In 2020, state legislators have remained focused on making data available to address education challenges. More and more, policymakers are introducing bills that would address the information needs of students, educators, parents, and the public, though most new education data laws do not systematically support data use.
As the COVID-19 crisis continues, legislators should think holistically about how to leverage state data infrastructure to support decisionmaking and improvement at all levels.
education data bills were introduced in 41 states.
of these bills were signed into law in 22 states.
COVID-19 Prompted States to Go Back to Data Basics
Though activity slowed and legislators’ focus shifted, education data remained a consideration in legislation introduced after the COVID-19 crisis began in March. 14 percent of education data bills focused on pandemic response.
The field is only just beginning to understand how the pandemic will change education data policymaking, but some early themes that emerged from these bills were attendance and enrollment data; assessments, reporting, and accountability; data for state leaders to understand where students are academically; local data needs; and effects of online learning.
Promising Strategies in This Year’s Legislation
Breaking down silos to answer state questions. 28 of this year’s education data bills would require linking or sharing data across state agencies.
Providing foundations for meaningful transparency. 60 of this year’s education data bills considered data transparency in some way. Some of this legislation focused on transparency for college and career pathways data, discipline data, or financial data.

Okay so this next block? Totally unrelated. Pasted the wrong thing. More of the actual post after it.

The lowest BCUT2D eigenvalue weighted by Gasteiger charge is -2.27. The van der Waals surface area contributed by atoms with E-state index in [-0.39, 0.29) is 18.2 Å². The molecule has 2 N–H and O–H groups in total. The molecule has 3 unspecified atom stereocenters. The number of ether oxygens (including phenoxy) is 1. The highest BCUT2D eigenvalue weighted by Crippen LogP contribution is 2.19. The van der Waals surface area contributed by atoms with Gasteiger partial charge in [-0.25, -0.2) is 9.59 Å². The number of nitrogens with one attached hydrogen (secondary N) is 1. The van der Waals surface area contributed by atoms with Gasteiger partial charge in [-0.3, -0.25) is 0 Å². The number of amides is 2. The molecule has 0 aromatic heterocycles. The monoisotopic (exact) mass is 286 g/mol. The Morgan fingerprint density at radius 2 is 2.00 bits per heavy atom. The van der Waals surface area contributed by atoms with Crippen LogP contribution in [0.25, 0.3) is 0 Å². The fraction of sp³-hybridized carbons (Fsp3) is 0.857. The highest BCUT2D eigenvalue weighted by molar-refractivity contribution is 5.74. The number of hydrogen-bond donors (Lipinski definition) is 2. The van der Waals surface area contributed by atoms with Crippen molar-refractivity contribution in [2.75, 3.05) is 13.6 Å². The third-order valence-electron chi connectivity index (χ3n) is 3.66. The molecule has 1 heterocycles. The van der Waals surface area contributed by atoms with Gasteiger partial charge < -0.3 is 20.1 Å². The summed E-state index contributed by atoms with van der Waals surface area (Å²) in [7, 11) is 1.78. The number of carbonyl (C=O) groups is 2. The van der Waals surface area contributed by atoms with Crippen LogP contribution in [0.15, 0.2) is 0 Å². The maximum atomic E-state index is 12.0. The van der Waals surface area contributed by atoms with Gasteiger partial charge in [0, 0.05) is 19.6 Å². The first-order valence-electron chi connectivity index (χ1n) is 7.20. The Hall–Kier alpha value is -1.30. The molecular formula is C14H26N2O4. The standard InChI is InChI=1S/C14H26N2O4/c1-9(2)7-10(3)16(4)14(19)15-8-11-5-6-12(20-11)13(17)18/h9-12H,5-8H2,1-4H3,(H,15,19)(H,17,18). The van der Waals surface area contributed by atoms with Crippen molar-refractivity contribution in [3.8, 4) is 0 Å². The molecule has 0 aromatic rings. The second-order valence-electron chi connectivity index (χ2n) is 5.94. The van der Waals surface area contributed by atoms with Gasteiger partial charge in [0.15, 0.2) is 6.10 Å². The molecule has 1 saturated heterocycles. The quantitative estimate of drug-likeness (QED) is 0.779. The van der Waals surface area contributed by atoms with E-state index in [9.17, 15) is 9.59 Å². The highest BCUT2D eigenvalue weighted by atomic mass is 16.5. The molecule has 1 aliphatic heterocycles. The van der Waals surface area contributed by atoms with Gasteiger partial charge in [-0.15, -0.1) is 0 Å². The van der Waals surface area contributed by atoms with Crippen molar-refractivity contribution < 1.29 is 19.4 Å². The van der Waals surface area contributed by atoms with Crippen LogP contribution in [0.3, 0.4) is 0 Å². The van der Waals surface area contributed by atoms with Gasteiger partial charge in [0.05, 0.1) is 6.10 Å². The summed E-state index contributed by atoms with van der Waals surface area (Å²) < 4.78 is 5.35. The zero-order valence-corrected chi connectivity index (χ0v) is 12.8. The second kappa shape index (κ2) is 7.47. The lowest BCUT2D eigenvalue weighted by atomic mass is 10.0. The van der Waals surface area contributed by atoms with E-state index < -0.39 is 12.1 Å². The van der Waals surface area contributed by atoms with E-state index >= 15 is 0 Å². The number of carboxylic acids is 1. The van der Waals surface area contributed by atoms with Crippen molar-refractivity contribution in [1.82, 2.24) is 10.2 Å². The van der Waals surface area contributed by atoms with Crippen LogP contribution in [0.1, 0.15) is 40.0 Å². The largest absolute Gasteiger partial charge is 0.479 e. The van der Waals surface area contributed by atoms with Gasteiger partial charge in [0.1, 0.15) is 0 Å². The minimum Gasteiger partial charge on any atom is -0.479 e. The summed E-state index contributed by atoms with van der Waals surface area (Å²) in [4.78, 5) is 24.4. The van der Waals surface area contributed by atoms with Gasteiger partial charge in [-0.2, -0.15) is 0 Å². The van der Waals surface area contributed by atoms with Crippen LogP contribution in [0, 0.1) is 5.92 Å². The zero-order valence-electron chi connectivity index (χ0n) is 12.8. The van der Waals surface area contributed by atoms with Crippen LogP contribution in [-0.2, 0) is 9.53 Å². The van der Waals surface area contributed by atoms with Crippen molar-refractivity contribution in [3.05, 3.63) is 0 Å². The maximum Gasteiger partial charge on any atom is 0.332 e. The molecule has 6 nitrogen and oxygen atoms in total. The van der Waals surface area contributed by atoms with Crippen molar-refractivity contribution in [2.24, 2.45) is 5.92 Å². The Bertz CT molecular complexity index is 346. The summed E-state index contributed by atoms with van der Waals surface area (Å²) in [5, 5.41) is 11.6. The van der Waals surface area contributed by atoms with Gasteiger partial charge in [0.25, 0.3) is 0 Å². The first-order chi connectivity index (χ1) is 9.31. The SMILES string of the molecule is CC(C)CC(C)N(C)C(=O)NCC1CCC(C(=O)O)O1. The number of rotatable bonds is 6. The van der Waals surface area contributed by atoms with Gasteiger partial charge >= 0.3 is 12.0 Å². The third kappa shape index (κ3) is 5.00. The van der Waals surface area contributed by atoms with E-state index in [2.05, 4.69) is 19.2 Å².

Supporting local data tools. A handful of states considered bills that would establish a state role for ensuring that those closest to students have the tools they need to gather data to support student learning, especially for specific groups of students.
Safeguarding data in the digital age. 43 education data bills expressly focused on safeguarding student data; 5 of them became law. 5 states considered bills that would account for postsecondary student data privacy.
Ensuring secure access to data for those supporting underserved students. Some of this year’s education data bills addressed the need to ensure that those closest to students have access to the right information at the right time, including adults who support students outside of the classroom. All of these bills focused on supporting traditionally underserved students, such as students in foster care.
Education Data Legislation Review:
2020 State Activity
The Data Quality Campaign tracks legislation in all 50 states and the District of Columbia with provisions that expressly affect the collection and use of education data. The numbers included in this summary reflect state legislation introduced by October 9, 2020.